Temple Mount history
Jews, by an unwritten agreement since 1967, were not permitted to pray on the Temple Mount, which houses the Al-Aqsa Mosque and Dome of the Rock. In recent years, Jewish activists and right-wing politicans have demanded praying rights.
The origins of the latest round of violence
- Clashes between Israelis and Palestinians erupted in mid-September fuelled by the rumour that a long-standing religious arrangement regarding the Temple Mount was to be altered in favour of Jews,
- The already existing tension escalated and violence erupted in Jerusalem when two Israelis were stabbed to death by a Palestinian on 4 October 2015.
- This was followed by a series of other stabbing attacks.
Israel-Palestine unrest on UNSC agenda
- Last month saw Israel-Palestine tensions increase as 8 Israelis were killed in attacks involving knives.
- 5 Palestinians were killed and 269 injured in clashes with IDF on 16 October 2015.
- Palestinian officials claimed that 30 Palestinians had been killed and 1,100 had been injured in the last month.
- The UN Security Council is set to hold an emergency meeting to discuss the issue.
Civilians arming themselves
- The recent knife attacks on Israelis by Palestinians has seen many Israeli civilians with handgun permits arm themselves, while civilians without a permit are applying for one.
- The Israeli government has urged the civilian population to "work closely with law enforcement".
- Human rights organisations including Amnesty International, criticised calls for arming civilians, and said that Israeli security are "too quick to shoot to kill".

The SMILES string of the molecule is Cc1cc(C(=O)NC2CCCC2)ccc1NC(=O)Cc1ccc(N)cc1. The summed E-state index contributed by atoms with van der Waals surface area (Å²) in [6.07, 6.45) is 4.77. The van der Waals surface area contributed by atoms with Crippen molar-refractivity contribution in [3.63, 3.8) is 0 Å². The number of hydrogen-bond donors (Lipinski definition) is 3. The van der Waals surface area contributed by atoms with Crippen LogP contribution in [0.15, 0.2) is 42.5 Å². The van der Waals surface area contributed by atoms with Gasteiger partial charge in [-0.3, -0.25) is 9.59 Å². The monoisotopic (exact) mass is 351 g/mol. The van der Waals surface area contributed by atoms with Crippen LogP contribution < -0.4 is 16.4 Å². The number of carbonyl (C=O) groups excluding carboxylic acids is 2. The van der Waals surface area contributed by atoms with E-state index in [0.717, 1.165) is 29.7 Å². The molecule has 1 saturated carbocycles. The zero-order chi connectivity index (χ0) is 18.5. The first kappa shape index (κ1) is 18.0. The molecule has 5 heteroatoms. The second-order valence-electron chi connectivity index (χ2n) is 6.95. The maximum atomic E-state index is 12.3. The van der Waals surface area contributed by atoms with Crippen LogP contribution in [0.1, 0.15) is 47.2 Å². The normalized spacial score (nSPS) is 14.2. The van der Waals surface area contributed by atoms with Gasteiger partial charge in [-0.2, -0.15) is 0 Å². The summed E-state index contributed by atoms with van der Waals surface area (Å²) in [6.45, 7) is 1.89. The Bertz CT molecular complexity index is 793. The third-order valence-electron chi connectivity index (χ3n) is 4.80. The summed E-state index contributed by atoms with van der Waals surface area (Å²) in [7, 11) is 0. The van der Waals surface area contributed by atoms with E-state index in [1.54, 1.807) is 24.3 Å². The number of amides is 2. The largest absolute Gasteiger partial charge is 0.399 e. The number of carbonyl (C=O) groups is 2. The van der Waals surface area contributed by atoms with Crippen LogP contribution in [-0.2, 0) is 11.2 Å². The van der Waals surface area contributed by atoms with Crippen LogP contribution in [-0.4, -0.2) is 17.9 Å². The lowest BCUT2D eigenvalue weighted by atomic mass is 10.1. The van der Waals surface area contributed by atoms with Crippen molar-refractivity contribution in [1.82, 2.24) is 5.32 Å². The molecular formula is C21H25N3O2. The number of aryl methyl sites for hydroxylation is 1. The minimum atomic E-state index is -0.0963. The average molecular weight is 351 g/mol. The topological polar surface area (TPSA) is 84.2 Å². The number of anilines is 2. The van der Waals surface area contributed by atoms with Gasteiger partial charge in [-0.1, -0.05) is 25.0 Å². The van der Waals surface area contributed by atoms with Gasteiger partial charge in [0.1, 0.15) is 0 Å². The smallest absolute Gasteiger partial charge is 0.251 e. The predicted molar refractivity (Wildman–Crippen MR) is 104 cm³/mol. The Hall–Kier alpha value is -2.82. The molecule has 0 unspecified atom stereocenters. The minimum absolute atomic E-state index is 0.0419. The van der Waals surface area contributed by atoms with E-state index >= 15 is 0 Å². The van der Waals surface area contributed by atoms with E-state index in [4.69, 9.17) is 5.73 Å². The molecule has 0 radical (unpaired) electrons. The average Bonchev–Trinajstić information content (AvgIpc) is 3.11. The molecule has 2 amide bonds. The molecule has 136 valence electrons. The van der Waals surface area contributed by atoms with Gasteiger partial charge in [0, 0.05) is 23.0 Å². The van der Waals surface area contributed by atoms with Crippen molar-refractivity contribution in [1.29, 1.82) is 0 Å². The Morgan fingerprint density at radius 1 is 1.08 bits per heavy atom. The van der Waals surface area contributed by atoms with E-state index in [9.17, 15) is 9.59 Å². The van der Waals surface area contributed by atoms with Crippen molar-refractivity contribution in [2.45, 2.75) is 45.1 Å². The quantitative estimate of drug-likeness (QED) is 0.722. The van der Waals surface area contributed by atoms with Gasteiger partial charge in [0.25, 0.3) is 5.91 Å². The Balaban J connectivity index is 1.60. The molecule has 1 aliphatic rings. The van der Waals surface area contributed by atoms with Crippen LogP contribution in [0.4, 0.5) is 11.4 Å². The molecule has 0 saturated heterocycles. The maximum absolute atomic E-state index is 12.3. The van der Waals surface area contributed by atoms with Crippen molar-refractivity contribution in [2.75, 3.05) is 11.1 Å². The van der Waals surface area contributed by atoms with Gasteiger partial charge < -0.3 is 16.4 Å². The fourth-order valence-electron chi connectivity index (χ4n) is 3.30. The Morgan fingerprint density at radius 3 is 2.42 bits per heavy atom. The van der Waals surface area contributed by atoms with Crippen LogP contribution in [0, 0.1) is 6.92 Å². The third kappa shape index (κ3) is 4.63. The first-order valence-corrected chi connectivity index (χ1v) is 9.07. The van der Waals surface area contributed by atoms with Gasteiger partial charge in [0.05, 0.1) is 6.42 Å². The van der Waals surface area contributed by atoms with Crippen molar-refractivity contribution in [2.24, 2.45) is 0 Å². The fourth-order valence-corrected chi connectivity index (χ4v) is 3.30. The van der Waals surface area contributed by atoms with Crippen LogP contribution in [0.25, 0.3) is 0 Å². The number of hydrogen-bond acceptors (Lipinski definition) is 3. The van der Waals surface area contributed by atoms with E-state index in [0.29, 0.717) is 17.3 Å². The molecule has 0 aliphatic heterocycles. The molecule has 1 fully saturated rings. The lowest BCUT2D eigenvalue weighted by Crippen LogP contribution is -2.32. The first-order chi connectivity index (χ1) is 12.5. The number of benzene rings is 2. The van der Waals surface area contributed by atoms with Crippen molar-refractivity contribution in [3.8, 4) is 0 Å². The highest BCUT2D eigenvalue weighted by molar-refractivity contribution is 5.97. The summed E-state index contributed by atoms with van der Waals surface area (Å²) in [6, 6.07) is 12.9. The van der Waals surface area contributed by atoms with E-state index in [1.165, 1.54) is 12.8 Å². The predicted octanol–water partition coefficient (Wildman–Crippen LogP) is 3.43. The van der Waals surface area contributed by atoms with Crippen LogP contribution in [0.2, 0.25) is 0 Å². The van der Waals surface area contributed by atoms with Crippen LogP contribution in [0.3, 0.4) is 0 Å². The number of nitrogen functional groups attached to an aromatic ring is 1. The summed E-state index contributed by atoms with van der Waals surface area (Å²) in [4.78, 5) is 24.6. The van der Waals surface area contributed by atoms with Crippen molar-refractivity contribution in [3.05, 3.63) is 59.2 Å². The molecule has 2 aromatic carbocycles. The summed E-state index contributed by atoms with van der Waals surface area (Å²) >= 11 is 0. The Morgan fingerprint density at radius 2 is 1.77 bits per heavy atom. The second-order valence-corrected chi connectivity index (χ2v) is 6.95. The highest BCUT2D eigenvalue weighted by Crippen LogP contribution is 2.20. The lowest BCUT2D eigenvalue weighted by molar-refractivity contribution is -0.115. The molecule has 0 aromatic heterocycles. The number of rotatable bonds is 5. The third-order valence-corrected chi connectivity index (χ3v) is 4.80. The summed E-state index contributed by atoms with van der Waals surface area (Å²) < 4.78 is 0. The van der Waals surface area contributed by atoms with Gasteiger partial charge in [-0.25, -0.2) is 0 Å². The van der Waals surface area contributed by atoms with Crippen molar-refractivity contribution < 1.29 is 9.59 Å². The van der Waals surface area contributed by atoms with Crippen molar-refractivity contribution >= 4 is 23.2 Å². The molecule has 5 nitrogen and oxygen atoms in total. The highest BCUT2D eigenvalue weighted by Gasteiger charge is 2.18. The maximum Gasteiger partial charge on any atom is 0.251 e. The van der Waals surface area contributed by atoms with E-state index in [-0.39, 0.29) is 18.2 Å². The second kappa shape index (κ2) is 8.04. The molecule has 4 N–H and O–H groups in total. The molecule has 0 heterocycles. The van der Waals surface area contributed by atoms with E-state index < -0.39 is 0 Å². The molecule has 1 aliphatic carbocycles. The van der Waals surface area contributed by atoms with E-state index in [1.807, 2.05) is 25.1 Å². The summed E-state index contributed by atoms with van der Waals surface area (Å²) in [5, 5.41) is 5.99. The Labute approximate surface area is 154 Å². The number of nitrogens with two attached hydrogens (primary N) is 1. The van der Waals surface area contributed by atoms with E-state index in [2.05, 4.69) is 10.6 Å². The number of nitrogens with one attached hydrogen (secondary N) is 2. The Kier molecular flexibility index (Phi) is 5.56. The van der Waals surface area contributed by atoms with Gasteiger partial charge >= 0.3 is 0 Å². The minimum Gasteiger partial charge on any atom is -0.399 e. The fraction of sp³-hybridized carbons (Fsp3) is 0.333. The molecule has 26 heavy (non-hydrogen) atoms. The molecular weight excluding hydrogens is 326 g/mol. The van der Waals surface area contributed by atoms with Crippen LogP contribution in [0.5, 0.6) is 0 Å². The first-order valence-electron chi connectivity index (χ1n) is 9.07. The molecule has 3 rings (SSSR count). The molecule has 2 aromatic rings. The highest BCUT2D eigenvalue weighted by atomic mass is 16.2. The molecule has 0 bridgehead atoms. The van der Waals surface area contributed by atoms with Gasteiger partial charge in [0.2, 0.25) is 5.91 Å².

Joseph's Tomb and Palestine
Located in a compound in the city of Nablus, 49 kilometres from Jerusalem, Joseph's Tomb was transferred to Palestinian control in 1995. Jewish pilgrims were permitted to visit once a month under IDF protection in visits co-ordinated with Palestinian authorities.
Joseph's Tomb site set ablaze by Palestinians
- The compound housing Joseph's Tomb, a holy site venerated by Jews, was torched by a group of Palestinians on Friday night, compounding Israel-Palestine tensions, although Joseph's Tomb itself appeared to be unharmed.
- People had gathered at the site to erect a barricade preventing Israeli troops from demolishing homes aiming to deter future terror attacks.
- The act was condemned by both Israeli and Palestinian authorities.
Joseph's Tomb is the final resting place of Joseph, a high Israelite patriarch who, according to biblical accounts, was sold into slavery as a boy, but rose to become the second-most powerful man in Egypt, next to the Pharaoh.
Israel promises action
- "These kinds of acts, or any other acts that violate the law and order...offend our culture, religion and morals," said Palestinian Authority President Mahmoud Abbas, and reportedly called for an investigation.
- Israel Defense Forces spokesman Peter Lerner promised action, saying, "The IDF will take all measures to bring the perpetrators of this despicable act to justice...and ensure freedom of worship returns to Joseph's Tomb."